When I ask him about this, he laughs.
“I’m not thinking about that yet. It’s been complicated enough, so I don’t want to think about moving again.”
In any case, France holds little appeal for him right now. “You can just read the news,” he says. “I mean, the economy is bad. The political situation is horrible. People are depressed. There was an article in Le Monde recently about how many young people move from the country and they don’t come back. There always used to be students going abroad and then coming back. Now, they don’t come back, because they don’t see any perspective. I think Europe is at the turning point. People don’t see a bright future; they kind of gave up.”
“Maybe it’s easier when you’re abroad,” he concedes, “because I don’t care as much about American politics as I do French politics. But French politics really bums me out. All the things that have happened lately” — he cites protests against gay marriage, immigrants, the environment — “it’s really shocking to me.”
(The day after the European parliamentary elections, when Marine Le Pen’s extreme-right National Front party wins a shocking 26% of the vote, Joakim will tweet, “Vive la France,” accompanied by emoji of a pistol pointed at an un-smiley face. The meaning, I’m pretty sure, is something like, “So much for ‘Liberté, Egalité, Fraternité.'”)
In contrast, he says, “I always liked New York. I thought, if I don’t do it now, I will never do it. It’s also a bit of a challenge: ‘A new career in a new town,’ like David Bowie says.”
And that challenge, of course, goes straight to the heart of “This Is My Life,” particularly its emo-to-the-max chorus, I tell him.
“Now we get to the depressing part,” he says, and laughs. “I was reading this article about OutKast at Coachella and people were saying, ‘Yeah, you know, they can’t compete with Zedd and his million watts of stroboscope and fireworks. They’re over.’ And I was like, this is so depressing that people can have such a discourse about music! If you don’t have a crazy-fireworks EDM show, then you’re not relevant. No, but this song, yeah, I remember when I was a teenager, I already had notebooks and I was already writing ideas and stuff that I didn’t want to forget. I already had the feeling that growing up, there’s a lot of compromise that you need to do, of course, but you have to remember certain things that make your life meaningful and remind you why you’re doing things and why I’m making music. So that’s something I always had in my mind since the early teenage years: trying not to give up and not to forget why I am doing this.”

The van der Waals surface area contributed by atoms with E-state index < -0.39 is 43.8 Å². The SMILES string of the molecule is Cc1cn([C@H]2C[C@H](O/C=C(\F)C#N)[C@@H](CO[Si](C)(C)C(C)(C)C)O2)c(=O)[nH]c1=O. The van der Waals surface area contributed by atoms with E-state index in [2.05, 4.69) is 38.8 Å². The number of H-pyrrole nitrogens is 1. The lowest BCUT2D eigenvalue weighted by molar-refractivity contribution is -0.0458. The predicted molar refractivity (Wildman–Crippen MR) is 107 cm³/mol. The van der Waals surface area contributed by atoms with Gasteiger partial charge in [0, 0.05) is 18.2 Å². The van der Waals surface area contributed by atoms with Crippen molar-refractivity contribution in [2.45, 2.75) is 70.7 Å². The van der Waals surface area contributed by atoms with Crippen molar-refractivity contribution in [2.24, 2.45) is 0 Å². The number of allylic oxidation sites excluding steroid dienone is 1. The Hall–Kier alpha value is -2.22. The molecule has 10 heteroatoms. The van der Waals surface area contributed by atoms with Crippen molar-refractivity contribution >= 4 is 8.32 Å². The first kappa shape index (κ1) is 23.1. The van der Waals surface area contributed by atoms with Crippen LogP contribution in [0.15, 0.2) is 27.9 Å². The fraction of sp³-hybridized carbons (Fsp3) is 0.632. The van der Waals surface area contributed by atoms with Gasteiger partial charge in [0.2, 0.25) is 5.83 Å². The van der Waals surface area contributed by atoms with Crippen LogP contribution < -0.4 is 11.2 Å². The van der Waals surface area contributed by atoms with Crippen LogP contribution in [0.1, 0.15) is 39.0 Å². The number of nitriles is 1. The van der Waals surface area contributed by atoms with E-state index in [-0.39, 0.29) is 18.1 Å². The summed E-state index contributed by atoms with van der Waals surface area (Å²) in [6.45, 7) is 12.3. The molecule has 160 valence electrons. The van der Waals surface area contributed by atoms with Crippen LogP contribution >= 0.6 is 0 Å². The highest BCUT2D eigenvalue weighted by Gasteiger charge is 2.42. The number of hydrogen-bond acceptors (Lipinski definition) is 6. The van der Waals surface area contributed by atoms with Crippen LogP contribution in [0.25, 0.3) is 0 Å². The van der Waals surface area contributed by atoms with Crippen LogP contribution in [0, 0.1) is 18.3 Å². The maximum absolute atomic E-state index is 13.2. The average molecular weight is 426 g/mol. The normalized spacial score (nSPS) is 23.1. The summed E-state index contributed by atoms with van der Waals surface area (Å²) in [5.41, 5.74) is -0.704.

Right now, anyway, there’s no time to worry about all that; there’s a studio in Gowanus that needs building. And the zoning, not to put too fine a point on it, is turning out to be a pain in the ass. “I have to do everything by the book, so it became a crazy nightmare,” he says. “It’s just the city — New York is insanely complicated and stupid when you try to build something. They make everything the most complicated possible. I don’t know why. To the point where it’s just absurd, but I have to do it. Maybe if I knew how complicated it would be, maybe I wouldn’t have moved.” But he did, and so here we are.
Sink or swim.